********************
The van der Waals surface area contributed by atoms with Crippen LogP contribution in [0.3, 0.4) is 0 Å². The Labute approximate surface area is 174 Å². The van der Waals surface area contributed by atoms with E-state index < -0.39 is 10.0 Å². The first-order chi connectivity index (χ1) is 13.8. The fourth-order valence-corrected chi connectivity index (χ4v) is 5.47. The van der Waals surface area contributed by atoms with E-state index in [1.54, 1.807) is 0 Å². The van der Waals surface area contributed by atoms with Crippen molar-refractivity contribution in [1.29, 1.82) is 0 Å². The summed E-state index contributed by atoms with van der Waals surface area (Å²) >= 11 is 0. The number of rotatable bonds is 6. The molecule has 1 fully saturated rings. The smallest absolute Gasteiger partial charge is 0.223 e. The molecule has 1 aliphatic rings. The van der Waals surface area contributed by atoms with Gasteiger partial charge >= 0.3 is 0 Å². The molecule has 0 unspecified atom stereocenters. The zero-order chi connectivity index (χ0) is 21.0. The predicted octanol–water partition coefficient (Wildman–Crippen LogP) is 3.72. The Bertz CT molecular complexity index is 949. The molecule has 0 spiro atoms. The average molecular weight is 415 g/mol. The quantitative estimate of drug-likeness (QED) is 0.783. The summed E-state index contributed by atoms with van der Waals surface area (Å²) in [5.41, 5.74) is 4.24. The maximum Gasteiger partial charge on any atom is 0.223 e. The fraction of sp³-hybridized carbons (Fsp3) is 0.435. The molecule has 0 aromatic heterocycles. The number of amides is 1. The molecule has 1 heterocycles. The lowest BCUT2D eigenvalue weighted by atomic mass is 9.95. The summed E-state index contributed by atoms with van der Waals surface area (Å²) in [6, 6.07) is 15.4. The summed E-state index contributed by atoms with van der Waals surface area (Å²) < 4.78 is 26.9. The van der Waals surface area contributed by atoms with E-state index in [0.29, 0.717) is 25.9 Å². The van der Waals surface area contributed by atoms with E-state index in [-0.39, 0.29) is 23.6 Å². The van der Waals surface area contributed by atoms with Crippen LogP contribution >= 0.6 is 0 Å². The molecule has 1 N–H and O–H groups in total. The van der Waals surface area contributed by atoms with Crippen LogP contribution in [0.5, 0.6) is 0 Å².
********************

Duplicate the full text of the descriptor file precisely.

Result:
The van der Waals surface area contributed by atoms with Crippen LogP contribution in [0.3, 0.4) is 0 Å². The Labute approximate surface area is 174 Å². The van der Waals surface area contributed by atoms with E-state index < -0.39 is 10.0 Å². The first-order chi connectivity index (χ1) is 13.8. The fourth-order valence-corrected chi connectivity index (χ4v) is 5.47. The van der Waals surface area contributed by atoms with E-state index in [1.54, 1.807) is 0 Å². The van der Waals surface area contributed by atoms with Crippen molar-refractivity contribution in [1.29, 1.82) is 0 Å². The summed E-state index contributed by atoms with van der Waals surface area (Å²) >= 11 is 0. The number of rotatable bonds is 6. The molecule has 1 fully saturated rings. The smallest absolute Gasteiger partial charge is 0.223 e. The molecule has 1 aliphatic rings. The van der Waals surface area contributed by atoms with Gasteiger partial charge >= 0.3 is 0 Å². The molecule has 0 unspecified atom stereocenters. The zero-order chi connectivity index (χ0) is 21.0. The predicted octanol–water partition coefficient (Wildman–Crippen LogP) is 3.72. The Bertz CT molecular complexity index is 949. The molecule has 0 spiro atoms. The average molecular weight is 415 g/mol. The quantitative estimate of drug-likeness (QED) is 0.783. The summed E-state index contributed by atoms with van der Waals surface area (Å²) in [5.41, 5.74) is 4.24. The maximum Gasteiger partial charge on any atom is 0.223 e. The fraction of sp³-hybridized carbons (Fsp3) is 0.435. The molecule has 0 aromatic heterocycles. The number of amides is 1. The molecule has 1 heterocycles. The lowest BCUT2D eigenvalue weighted by atomic mass is 9.95. The summed E-state index contributed by atoms with van der Waals surface area (Å²) in [6, 6.07) is 15.4. The summed E-state index contributed by atoms with van der Waals surface area (Å²) < 4.78 is 26.9. The van der Waals surface area contributed by atoms with E-state index in [0.29, 0.717) is 25.9 Å². The van der Waals surface area contributed by atoms with E-state index in [-0.39, 0.29) is 23.6 Å². The van der Waals surface area contributed by atoms with Crippen LogP contribution >= 0.6 is 0 Å². The molecule has 1 N–H and O–H groups in total. The van der Waals surface area contributed by atoms with Crippen LogP contribution in [0.5, 0.6) is 0 Å².